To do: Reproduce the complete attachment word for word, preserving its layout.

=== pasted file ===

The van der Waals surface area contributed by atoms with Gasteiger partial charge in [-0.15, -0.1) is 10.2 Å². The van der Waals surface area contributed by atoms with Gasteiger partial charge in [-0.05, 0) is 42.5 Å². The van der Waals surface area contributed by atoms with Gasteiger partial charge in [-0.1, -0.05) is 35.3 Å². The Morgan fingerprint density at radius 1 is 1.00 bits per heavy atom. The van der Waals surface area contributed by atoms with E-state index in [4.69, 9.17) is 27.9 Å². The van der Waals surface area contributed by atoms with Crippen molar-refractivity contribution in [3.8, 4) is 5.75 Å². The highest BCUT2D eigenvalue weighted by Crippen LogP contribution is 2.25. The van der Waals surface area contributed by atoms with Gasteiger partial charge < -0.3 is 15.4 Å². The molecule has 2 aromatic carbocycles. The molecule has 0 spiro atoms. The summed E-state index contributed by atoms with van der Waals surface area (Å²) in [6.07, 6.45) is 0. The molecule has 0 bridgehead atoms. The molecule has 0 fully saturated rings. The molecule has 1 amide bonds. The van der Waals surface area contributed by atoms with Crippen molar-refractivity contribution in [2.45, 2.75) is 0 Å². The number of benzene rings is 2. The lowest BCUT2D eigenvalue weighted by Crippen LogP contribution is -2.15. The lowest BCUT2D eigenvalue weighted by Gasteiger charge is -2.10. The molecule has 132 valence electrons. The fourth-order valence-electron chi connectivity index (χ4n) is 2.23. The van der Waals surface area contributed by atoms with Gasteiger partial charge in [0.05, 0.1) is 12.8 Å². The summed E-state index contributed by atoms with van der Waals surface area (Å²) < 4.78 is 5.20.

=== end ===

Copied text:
The van der Waals surface area contributed by atoms with Gasteiger partial charge in [-0.15, -0.1) is 10.2 Å². The van der Waals surface area contributed by atoms with Gasteiger partial charge in [-0.05, 0) is 42.5 Å². The van der Waals surface area contributed by atoms with Gasteiger partial charge in [-0.1, -0.05) is 35.3 Å². The Morgan fingerprint density at radius 1 is 1.00 bits per heavy atom. The van der Waals surface area contributed by atoms with E-state index in [4.69, 9.17) is 27.9 Å². The van der Waals surface area contributed by atoms with Crippen molar-refractivity contribution in [3.8, 4) is 5.75 Å². The highest BCUT2D eigenvalue weighted by Crippen LogP contribution is 2.25. The van der Waals surface area contributed by atoms with Gasteiger partial charge < -0.3 is 15.4 Å². The molecule has 2 aromatic carbocycles. The molecule has 0 spiro atoms. The summed E-state index contributed by atoms with van der Waals surface area (Å²) in [6.07, 6.45) is 0. The molecule has 0 bridgehead atoms. The molecule has 0 fully saturated rings. The molecule has 1 amide bonds. The van der Waals surface area contributed by atoms with Crippen molar-refractivity contribution in [2.45, 2.75) is 0 Å². The number of benzene rings is 2. The lowest BCUT2D eigenvalue weighted by Crippen LogP contribution is -2.15. The lowest BCUT2D eigenvalue weighted by Gasteiger charge is -2.10. The molecule has 132 valence electrons. The fourth-order valence-electron chi connectivity index (χ4n) is 2.23. The van der Waals surface area contributed by atoms with Gasteiger partial charge in [0.05, 0.1) is 12.8 Å². The summed E-state index contributed by atoms with van der Waals surface area (Å²) < 4.78 is 5.20.